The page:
Stat of the Day: Best records since the All-Star break

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In a 162-game marathon it’s easy to lose sight of which teams have played well following a rough first couple months or which teams have faded since a fast start, so with about three weeks remaining in the season let’s take a look at the best records since the All-Star break.

First up, the National League:

              W      L
Reds         39     19
Nationals    39     20
Phillies     34     21
Braves       35     23
Padres       34     22
Giants       34     22

Cincinnati, Washington, Atlanta, and San Francisco are likely all headed for the playoffs with the four best overall records in the league, but Philadelphia and San Diego have turned things around in a huge way after stumbling out of the gates. It’s too little too late for the Padres, but the Phillies have somehow climbed back to .500 and into legitimate Wild Card contention after going 37-50 in the first half.

And now the American League:

              W      L
Athletics    38     17
Orioles      34     22
Mariners     32     23
Rangers      32     23
Rays         32     23

What’s going on in Oakland right now is pretty crazy and last night was no exception. Seattle is obviously the biggest surprise in the AL, going 32-23 in the second half after going 36-51 in the first half. Like with the Padres it’s too little too late for the Mariners, but they’ve at least provided some reason for optimism following some pretty ugly seasons.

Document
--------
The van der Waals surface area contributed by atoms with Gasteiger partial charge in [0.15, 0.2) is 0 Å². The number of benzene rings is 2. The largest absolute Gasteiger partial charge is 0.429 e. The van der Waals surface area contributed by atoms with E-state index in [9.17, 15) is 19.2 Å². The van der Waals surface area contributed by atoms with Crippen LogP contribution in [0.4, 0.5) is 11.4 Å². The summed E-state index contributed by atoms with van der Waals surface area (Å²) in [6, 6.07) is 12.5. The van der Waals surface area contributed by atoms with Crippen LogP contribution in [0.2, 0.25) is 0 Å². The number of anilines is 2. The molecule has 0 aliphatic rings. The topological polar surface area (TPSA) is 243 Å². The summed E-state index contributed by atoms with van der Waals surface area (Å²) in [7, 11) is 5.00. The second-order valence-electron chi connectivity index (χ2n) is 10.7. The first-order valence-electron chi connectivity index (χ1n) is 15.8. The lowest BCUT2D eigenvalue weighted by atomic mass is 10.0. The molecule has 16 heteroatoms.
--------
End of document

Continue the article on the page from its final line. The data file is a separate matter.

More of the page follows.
Minor League Baseball eclipses 40 million in attendance for 14th consecutive season

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Minor League Baseball announced on Wednesday that, for the 14th consecutive season, the league has eclipsed 40 million in total attendance. 20 teams set single-game attendance records and seven teams set franchise records for single-game attendance in their current parks.

ESPN’s Keith Law, who has been covering the minor leagues for quite a while, did the math:

Minor League Baseball president and CEO Pat O’Conner, whose most prominent stint in the public eye involved him disingenuously justifying the underpaying of his players, said, “Minor League Baseball continues to be the best entertainment value in sports, and these numbers support that. For us to top 40 million fans for the 14th consecutive season despite the weather challenges our teams faced in April and May is a testament to the continued support of our loyal fan bases and the creative promotions and hard work done by all of our teams across the country.”

Major and Minor League Baseball are quite happy to make money hand over fist on the backs of their players, but are too cheap to pay them adequately for their labor.